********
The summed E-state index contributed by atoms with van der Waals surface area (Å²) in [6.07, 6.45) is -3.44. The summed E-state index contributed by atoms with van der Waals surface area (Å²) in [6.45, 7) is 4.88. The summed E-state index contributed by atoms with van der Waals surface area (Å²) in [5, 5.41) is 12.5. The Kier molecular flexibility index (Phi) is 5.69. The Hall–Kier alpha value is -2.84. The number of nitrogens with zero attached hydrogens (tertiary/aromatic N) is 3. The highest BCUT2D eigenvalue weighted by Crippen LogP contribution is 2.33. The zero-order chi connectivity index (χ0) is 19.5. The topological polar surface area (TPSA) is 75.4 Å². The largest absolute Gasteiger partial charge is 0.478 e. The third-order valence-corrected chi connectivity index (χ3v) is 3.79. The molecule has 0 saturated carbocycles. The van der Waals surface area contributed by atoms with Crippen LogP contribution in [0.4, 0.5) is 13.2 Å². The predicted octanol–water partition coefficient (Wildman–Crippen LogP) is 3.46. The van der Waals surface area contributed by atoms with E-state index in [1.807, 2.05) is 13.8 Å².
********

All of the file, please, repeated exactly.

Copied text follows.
The summed E-state index contributed by atoms with van der Waals surface area (Å²) in [6.07, 6.45) is -3.44. The summed E-state index contributed by atoms with van der Waals surface area (Å²) in [6.45, 7) is 4.88. The summed E-state index contributed by atoms with van der Waals surface area (Å²) in [5, 5.41) is 12.5. The Kier molecular flexibility index (Phi) is 5.69. The Hall–Kier alpha value is -2.84. The number of nitrogens with zero attached hydrogens (tertiary/aromatic N) is 3. The highest BCUT2D eigenvalue weighted by Crippen LogP contribution is 2.33. The zero-order chi connectivity index (χ0) is 19.5. The topological polar surface area (TPSA) is 75.4 Å². The largest absolute Gasteiger partial charge is 0.478 e. The third-order valence-corrected chi connectivity index (χ3v) is 3.79. The molecule has 0 saturated carbocycles. The van der Waals surface area contributed by atoms with Crippen LogP contribution in [0.4, 0.5) is 13.2 Å². The predicted octanol–water partition coefficient (Wildman–Crippen LogP) is 3.46. The van der Waals surface area contributed by atoms with E-state index in [1.807, 2.05) is 13.8 Å².